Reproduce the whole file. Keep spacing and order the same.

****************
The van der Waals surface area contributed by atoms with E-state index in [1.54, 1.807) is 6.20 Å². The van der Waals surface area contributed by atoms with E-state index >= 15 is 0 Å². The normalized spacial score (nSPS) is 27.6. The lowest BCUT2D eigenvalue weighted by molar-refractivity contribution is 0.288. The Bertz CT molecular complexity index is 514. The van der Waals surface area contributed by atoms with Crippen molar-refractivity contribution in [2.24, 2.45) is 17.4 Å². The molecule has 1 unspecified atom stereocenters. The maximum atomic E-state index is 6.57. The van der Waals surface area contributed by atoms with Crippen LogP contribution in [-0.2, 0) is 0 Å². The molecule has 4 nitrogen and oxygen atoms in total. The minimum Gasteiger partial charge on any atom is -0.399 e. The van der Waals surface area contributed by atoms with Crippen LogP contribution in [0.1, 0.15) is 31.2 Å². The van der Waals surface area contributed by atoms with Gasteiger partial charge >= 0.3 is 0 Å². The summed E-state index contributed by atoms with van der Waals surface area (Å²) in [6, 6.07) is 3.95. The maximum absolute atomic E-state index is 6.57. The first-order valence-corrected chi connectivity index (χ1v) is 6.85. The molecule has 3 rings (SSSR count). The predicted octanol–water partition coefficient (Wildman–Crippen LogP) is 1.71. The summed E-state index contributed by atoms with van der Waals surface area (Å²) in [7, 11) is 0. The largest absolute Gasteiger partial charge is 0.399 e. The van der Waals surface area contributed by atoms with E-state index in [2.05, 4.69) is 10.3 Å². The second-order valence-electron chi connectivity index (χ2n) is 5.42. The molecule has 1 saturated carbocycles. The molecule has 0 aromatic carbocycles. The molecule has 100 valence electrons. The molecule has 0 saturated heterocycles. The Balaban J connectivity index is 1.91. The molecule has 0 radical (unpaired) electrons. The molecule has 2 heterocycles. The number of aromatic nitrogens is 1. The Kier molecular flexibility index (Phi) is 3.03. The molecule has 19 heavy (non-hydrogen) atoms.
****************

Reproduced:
The van der Waals surface area contributed by atoms with E-state index in [1.54, 1.807) is 6.20 Å². The van der Waals surface area contributed by atoms with E-state index >= 15 is 0 Å². The normalized spacial score (nSPS) is 27.6. The lowest BCUT2D eigenvalue weighted by molar-refractivity contribution is 0.288. The Bertz CT molecular complexity index is 514. The van der Waals surface area contributed by atoms with Crippen molar-refractivity contribution in [2.24, 2.45) is 17.4 Å². The molecule has 1 unspecified atom stereocenters. The maximum atomic E-state index is 6.57. The van der Waals surface area contributed by atoms with Crippen LogP contribution in [-0.2, 0) is 0 Å². The molecule has 4 nitrogen and oxygen atoms in total. The minimum Gasteiger partial charge on any atom is -0.399 e. The van der Waals surface area contributed by atoms with Crippen LogP contribution in [0.1, 0.15) is 31.2 Å². The van der Waals surface area contributed by atoms with Gasteiger partial charge >= 0.3 is 0 Å². The summed E-state index contributed by atoms with van der Waals surface area (Å²) in [6, 6.07) is 3.95. The maximum absolute atomic E-state index is 6.57. The first-order valence-corrected chi connectivity index (χ1v) is 6.85. The molecule has 3 rings (SSSR count). The predicted octanol–water partition coefficient (Wildman–Crippen LogP) is 1.71. The summed E-state index contributed by atoms with van der Waals surface area (Å²) in [7, 11) is 0. The largest absolute Gasteiger partial charge is 0.399 e. The van der Waals surface area contributed by atoms with E-state index in [2.05, 4.69) is 10.3 Å². The second-order valence-electron chi connectivity index (χ2n) is 5.42. The molecule has 1 saturated carbocycles. The molecule has 0 aromatic carbocycles. The molecule has 100 valence electrons. The molecule has 0 saturated heterocycles. The Balaban J connectivity index is 1.91. The molecule has 0 radical (unpaired) electrons. The molecule has 2 heterocycles. The number of aromatic nitrogens is 1. The Kier molecular flexibility index (Phi) is 3.03. The molecule has 19 heavy (non-hydrogen) atoms.